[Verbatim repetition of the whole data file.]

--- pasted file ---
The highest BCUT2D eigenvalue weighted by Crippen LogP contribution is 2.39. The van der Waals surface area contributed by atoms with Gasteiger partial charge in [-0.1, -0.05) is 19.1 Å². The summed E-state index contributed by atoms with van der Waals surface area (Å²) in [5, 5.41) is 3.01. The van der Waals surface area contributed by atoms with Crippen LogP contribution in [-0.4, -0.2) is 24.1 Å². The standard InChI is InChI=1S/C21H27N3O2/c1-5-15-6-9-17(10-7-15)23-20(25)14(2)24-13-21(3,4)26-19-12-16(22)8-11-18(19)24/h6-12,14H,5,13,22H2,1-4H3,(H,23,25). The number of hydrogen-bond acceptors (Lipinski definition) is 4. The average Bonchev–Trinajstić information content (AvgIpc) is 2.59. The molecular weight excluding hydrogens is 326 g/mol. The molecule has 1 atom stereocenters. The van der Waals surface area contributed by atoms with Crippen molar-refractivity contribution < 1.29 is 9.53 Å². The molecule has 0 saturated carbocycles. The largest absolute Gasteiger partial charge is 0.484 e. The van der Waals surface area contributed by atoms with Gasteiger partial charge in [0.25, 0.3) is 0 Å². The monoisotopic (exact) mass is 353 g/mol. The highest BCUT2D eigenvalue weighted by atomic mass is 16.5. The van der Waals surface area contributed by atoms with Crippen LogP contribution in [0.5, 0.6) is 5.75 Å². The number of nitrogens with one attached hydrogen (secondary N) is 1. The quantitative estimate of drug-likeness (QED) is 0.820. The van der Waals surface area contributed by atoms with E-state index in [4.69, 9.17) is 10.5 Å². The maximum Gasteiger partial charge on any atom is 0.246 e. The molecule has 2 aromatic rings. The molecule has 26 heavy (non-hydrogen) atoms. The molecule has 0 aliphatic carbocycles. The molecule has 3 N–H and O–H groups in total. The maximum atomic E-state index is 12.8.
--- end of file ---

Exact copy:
The highest BCUT2D eigenvalue weighted by Crippen LogP contribution is 2.39. The van der Waals surface area contributed by atoms with Gasteiger partial charge in [-0.1, -0.05) is 19.1 Å². The summed E-state index contributed by atoms with van der Waals surface area (Å²) in [5, 5.41) is 3.01. The van der Waals surface area contributed by atoms with Crippen LogP contribution in [-0.4, -0.2) is 24.1 Å². The standard InChI is InChI=1S/C21H27N3O2/c1-5-15-6-9-17(10-7-15)23-20(25)14(2)24-13-21(3,4)26-19-12-16(22)8-11-18(19)24/h6-12,14H,5,13,22H2,1-4H3,(H,23,25). The number of hydrogen-bond acceptors (Lipinski definition) is 4. The average Bonchev–Trinajstić information content (AvgIpc) is 2.59. The molecular weight excluding hydrogens is 326 g/mol. The molecule has 1 atom stereocenters. The van der Waals surface area contributed by atoms with Crippen molar-refractivity contribution < 1.29 is 9.53 Å². The molecule has 0 saturated carbocycles. The largest absolute Gasteiger partial charge is 0.484 e. The van der Waals surface area contributed by atoms with Gasteiger partial charge in [0.25, 0.3) is 0 Å². The monoisotopic (exact) mass is 353 g/mol. The highest BCUT2D eigenvalue weighted by atomic mass is 16.5. The van der Waals surface area contributed by atoms with Crippen LogP contribution in [0.5, 0.6) is 5.75 Å². The number of nitrogens with one attached hydrogen (secondary N) is 1. The quantitative estimate of drug-likeness (QED) is 0.820. The van der Waals surface area contributed by atoms with E-state index in [4.69, 9.17) is 10.5 Å². The maximum Gasteiger partial charge on any atom is 0.246 e. The molecule has 2 aromatic rings. The molecule has 26 heavy (non-hydrogen) atoms. The molecule has 0 aliphatic carbocycles. The molecule has 3 N–H and O–H groups in total. The maximum atomic E-state index is 12.8.